Over time it has become obvious that some individuals are sensitive to environmental chemicals. It is hard to describe this as an allergy; probably the term ‘low-grade poisoning’ would be better since many of these chemicals would make anyone exposed to them in sufficient concentration feel ill. The problem is just that certain individuals react to smaller doses. We are all subject to a barrage of alien chemicals in our bodies (Greek word: xenobiotics, meaning alien to life). We have chemical pathways in our bodies designed to remove toxic substances: a process called detoxication or biotransformation. The trouble is these new man-made chemicals have no equivalent in nature and so we do not have the right systems in our body to fully eliminate the toxicity. In fact, in its attempts to deal with the problem the body sometimes, by mistake, actually coverts these xenobiotics into something even more toxic (Casarett and Doull’s Toxicology. Basic Science of Poisons. Third Edition, Editors: Klaasen CD, Amdur MO, Doull J, Macmillan, New York 1986).
It’s a self-perpetuating problem, since the alien chemicals can poison the enzyme pathways that are there to remove them. The result is that sick and sensitive people get sicker and sicker. Pioneer UK psychiatrist Richard Mackarness christened these patients “chemical victims” (Mackarness R. Chemical Victims, Pan Books, London, 1980). The media used extreme phrases like “allergic to the twentieth century” but there is no doubt that for these sufferers, our modern techno-chemical society is a nightmare. The phenomenon of chemical overload and the chemically-sensitive patient is one that we have created for ourselves with our advanced lifestyle. Toxic chemicals, such as benzene, formaldehyde, methacrylate, tetrachloroethylene, toluene, zylene, naphthalene, phthalates and styrene, can come from many sources in the home (this particular list of substances are all given off by new carpets). Then there are more chemicals at work; some are recognized occupational hazards and strictly controlled, but the majority are not considered “occupational”: photocopy fluid, glues, plastics, paper treatments, inks, dyes, fabrics, and so on.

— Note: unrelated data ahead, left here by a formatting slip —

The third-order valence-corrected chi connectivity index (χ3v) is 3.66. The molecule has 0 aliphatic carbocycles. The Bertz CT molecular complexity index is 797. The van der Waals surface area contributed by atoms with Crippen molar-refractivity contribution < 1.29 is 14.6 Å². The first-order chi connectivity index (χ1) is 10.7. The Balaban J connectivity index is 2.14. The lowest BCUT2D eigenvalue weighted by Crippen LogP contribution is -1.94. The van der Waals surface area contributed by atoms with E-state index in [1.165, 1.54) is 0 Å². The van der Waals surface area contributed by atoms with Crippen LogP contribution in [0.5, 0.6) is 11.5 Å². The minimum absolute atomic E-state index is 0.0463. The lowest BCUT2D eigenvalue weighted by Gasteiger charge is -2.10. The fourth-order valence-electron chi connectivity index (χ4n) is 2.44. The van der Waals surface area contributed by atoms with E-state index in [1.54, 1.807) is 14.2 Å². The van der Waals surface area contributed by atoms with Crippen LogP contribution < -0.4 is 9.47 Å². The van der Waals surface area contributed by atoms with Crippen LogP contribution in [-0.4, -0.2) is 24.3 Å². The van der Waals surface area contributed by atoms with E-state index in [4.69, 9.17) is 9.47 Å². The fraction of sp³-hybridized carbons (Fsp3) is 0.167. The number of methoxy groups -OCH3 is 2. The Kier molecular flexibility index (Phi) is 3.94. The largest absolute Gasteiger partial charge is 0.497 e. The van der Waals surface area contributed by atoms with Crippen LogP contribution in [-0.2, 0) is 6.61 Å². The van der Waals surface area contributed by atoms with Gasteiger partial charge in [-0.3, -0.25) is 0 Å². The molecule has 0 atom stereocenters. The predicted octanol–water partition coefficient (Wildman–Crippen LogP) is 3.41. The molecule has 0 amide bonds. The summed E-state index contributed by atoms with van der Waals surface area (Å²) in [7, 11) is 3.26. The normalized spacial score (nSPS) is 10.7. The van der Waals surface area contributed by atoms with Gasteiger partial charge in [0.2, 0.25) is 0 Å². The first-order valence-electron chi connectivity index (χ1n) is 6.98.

Then there are numerous chemicals sprayed onto or added to our food supplies, which we are constantly assured is safe.
Most doctors don’t believe these low ambient levels of chemicals can make you ill. But they are grievously in error, through ignorance. First, most doctors don’t know any toxicology; it’s another sad case of one discipline being completely isolated from another. All toxicologists know that present ambient levels of chemicals are more than capable of making individuals ill; there are tens of thousands of scientific papers attesting to this fact.
The second major black hole in medical practitioners’ knowledge is that, although they admit occupational chemical exposures and diseases to their mend set, they do not believe in home exposure. Yet repeated tests show that levels of toxic chemicals in the average home are way above those encountered at work and, in many cases, well above legal safety limits which are imposed in the workplace.
That much ignorance causes much unnecessary suffering and may cost lives.
This problem, of course, can co-exist with other mechanisms and often does. Indeed, multiple chemical sensitivity seems to provoke intolerance of others substances (and probably vice versa). Integrate this knowledge with reading about other ways allergies and overload cause symptoms.